Blog Archives

#36. Cookouts and Barbecuing

cookoutsIt’s fair to say that most people all over the world enjoy cookouts and BBQ, not just Black People.

However, if you’ve ever attended a normal cookout and compared it to a cookout with Black People, you will notice an astronomical difference in mood, atmosphere and especially the food.

You see, for Black People, having a cookout isn’t just a social event with friends and family, it’s a religious experience filled with song, dance, excessive talking and lots of unhealthy food.

While most modern day people like to communicate and socialize about their lives using Twitter and Face Book, Black People like to save the really juicy stuff (i.e. gossip) about their lives, their family’s lives and their friend’s lives for the next big cookout (since most older Black People don’t believe in “putting their information on the Internet” anyway).

This also gives Black People the perfect excuse to talk loud and play loud music as well as the chance to show off the rims on their Cadillac Escalades to distant family members (whose job it will be to purchase a newer Escalade and more expensive rims before the next cookout).

“But isn’t the period between cookouts a very long time?”, you ask? Not when it comes to Black People. As long as it’s not too cold outside (cold weather is like Kryptonite to Black People) then that means it’s time to have a cookout! Drive through a Black Neighborhood during any day of the Spring or Summer and chances are you will smell the sweet scent of BBQ rips cooking on a grill.

Whenever a Black Person moves out of their parent’s home and gets a place of their own, it is a rite of passage into adulthood for most Black People to purchase their first grill to go along with moving into their first house or apartment (even before they’ve paid to have the gas and electric turned on).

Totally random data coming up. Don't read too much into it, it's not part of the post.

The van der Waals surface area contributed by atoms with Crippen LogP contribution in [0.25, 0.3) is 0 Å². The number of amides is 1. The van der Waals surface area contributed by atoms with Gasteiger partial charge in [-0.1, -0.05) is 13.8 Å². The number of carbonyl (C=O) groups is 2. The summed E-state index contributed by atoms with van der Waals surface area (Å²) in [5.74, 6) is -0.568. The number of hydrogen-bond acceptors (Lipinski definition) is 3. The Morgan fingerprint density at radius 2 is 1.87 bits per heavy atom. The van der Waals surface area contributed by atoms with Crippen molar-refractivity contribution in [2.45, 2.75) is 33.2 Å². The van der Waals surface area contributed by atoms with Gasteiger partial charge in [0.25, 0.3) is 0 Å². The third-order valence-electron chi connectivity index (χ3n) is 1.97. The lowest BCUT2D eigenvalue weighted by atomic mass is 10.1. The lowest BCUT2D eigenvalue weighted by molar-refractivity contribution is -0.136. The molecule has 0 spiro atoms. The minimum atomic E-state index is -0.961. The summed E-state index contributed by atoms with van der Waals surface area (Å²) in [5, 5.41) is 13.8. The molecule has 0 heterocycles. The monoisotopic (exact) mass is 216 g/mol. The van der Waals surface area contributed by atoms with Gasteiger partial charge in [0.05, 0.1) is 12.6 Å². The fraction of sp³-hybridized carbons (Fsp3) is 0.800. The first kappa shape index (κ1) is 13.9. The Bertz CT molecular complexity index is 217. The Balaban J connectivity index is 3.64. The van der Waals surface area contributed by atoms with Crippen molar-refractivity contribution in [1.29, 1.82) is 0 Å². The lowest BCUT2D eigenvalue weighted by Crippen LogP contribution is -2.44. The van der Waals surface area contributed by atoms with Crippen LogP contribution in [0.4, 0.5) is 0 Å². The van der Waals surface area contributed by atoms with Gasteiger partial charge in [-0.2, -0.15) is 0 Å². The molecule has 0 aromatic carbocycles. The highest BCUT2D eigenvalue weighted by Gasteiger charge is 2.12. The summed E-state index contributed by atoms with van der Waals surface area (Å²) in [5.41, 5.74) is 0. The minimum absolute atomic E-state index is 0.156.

#18. Talking During The Movie

movietheaterIf you are a Non-Black Person and you are planning to see a film at a movie theater near an “urban” part of town, you should find an open flame and toss your movie tickets into it, because you are not paying to watch a movie, you are paying to listen to Black People provide their own personal audio commentary throughout the entire movie.

As much as Black People love watching bootleg DVDs, sometimes that isn’t enough. Sometimes they want to watch the new Denzel Washington or Tyler Perry movie at the theater, but Black People have become so used to talking during the movie at home that they forget not everyone shares their enthusiasm about how funny that last joke was or about how that murder victim should really find a better place to hide.

What Non-Black People don’t understand is just how passionate and involved Black People are with watching movies (Black People can experience passion up to 13% more than most other groups).

Unlike most Non-Black People that like to experience a movie in silence so that they can better hear the dialog and examine the hidden visual subtext, Black People take their movie watching experience so seriously that they like to pretend that the movie is playing in realtime and that they can change the outcome of the plot if only they yell loud enough at the movie screen.

It is not the intention of Black People to annoy others or disrupt the movie going experience of other people, it’s just that Black People’s intense love for visual storytelling is so strong and intense that it overwhelms them. The same way people yell and cheer and heckle at a baseball, football or basketball game, Black People like to talk during the movie. It’s in their genetic code and cannot be restrained.

However, if you do happen to find yourself in a movie theater where Black People are talking to the movie screen, if you wish to stay on good terms with Black People you should simply just forget about trying to follow the plot of the movie and join in with the Black People. In some cases you may even find it more enjoyable than watching the actual film.